A couple of months ago I was asked by UvA Associate professor of Political science Imke Harbers whether it would be possible to give the students of her course Cooperation and conflict in Latin America a short presentation on Wikipedia in the broader context of (online) sources reliability, also in the light of the current concern about fake news.
As it usually is the case, when I’m asked to give presentations or workshops on (topics related to) information literacy, I was very glad to honour Imke’s request, since it also gave me an excellent opportunity to deepen my knowledge of Wikipedia, while assessing the relevance of fake news in a less fleeting perspective than the one currently allowed by the ceaseless outpour of (fake) news about fake news. History, hardly surprisingly, being the place where I most often look for a lasting perspective.
I was therefore very happy, and lucky, to work on the presentation together with colleague Wilma van den Brink, Subject librarian at the Hogeschool van Amsterdam, who is currently working also for the Information department of the UvA Library and – last but not least – is a historian (her MA-thesis discussed the impact of economic growth on the prostitution market in the Netherlands and specifically the city of Haarlem, 1850-1900).
It was Wilma who first mentioned the infographic made by the IFLA International Federation of Library Associations and Institutions on How to spot fake news. Next to the infographic’s extreme usefulness in any information literacy context (being authority, accuracy, coverage, currency and objectivity important evaluation criteria whatever the source), it is IFLA’s reason for making the infographic that will strongly appeal to any passionate subject librarian or any individual caring about critical thinking as a cardinal feature of a healthy democratic society: «When Oxford Dictionaries announced post-truth was Word of the Year 2016, we as librarians realized action was needed to educate and advocate for critical thinking – a crucial skill when navigating the information society».
What about history then, and its role when it comes to the fleeting shallowness of (fake) news about fake news? Both Wilma and I had a prompt association when thinking of fake news and the issue of evaluating sources in the (distant) past. Hers, from 2001, referred to the unfortunate use of an unreliable letter by then Crown Prince of The Netherlands Willem Alexander to counter the commotion that had arisen from his forthcoming marriage with Máxima Zorreguieta, the daughter of an Argentine politician who had served as minister under dictator Jorge Rafael Videla (left on the photo above, while Zorreguieta is on the right; see the website of the NOS Netherlands Broadcasting Foundation for a brief summary of the ‘affaire’, albeit in Dutch).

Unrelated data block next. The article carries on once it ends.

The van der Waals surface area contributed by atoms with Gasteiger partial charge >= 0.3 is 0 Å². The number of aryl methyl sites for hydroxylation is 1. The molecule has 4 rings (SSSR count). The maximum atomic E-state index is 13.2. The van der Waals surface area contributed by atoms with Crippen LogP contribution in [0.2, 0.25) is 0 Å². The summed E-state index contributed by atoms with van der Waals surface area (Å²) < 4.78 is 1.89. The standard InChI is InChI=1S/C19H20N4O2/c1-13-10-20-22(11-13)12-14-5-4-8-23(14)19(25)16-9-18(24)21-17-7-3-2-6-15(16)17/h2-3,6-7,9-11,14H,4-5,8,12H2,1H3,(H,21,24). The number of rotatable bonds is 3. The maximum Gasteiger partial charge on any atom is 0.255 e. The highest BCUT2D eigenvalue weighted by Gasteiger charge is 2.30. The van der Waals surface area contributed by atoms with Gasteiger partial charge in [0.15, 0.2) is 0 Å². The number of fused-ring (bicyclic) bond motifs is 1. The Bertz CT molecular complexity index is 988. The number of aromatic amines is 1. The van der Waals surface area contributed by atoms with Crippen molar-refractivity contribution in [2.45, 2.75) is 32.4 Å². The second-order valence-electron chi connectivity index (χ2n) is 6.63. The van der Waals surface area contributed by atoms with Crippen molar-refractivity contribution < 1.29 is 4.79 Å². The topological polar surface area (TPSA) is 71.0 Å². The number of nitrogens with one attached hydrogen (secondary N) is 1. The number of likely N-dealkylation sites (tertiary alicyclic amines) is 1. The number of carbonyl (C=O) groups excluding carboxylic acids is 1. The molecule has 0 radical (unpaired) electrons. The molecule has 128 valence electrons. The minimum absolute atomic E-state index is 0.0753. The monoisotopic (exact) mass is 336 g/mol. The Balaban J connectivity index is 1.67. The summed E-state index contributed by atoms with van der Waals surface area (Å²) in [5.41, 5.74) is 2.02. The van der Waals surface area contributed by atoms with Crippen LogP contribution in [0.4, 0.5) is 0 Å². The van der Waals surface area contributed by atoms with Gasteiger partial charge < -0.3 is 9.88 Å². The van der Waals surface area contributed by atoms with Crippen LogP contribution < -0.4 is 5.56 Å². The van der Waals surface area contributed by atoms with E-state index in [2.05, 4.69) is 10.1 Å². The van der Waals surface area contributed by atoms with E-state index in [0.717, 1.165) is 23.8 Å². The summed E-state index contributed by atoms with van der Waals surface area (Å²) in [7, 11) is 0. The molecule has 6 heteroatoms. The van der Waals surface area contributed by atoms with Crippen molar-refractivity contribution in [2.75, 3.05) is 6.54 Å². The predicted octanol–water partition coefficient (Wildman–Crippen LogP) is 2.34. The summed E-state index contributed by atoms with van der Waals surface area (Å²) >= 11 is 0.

My own association – after having briefly considered the Gleiwitz incident that officially led to the outbreak of World War Two (and is actually a case of false flag) – went much further back in the past, with the so-called untori (plague-spreaders), which were believed to smear houses with pestiferous fat in times of plague. Made memorable in the 19th Century by one of Italy’s greatest writers, Alessandro Manzoni, who wrote of 17th Century‘s untori both in his major novel, I promessi sposi (“The betrothed”; chapter 32) and in his passionate historical essay Storia della colonna infame (“The story of the infamous column”), this textbook case of fake news knows an earlier documentary evidence in the late 16th Century edicts promulgated by the Spanish governor in Milan to counter the unrest that such rumours provoked «especially among the people who easily believe such stories’…» (“maggiormente à quei che facilmente si persuadeno à credere tali cose”; translation is mine, from p. 112 of the original I cinque libri degl’avvertimenti, ordini, gride et editti fatti, et osservati in Milano, ne’ tempi sospettosi della peste, available at Google books, see screenshot above).
Happy new year of not easily believed stories!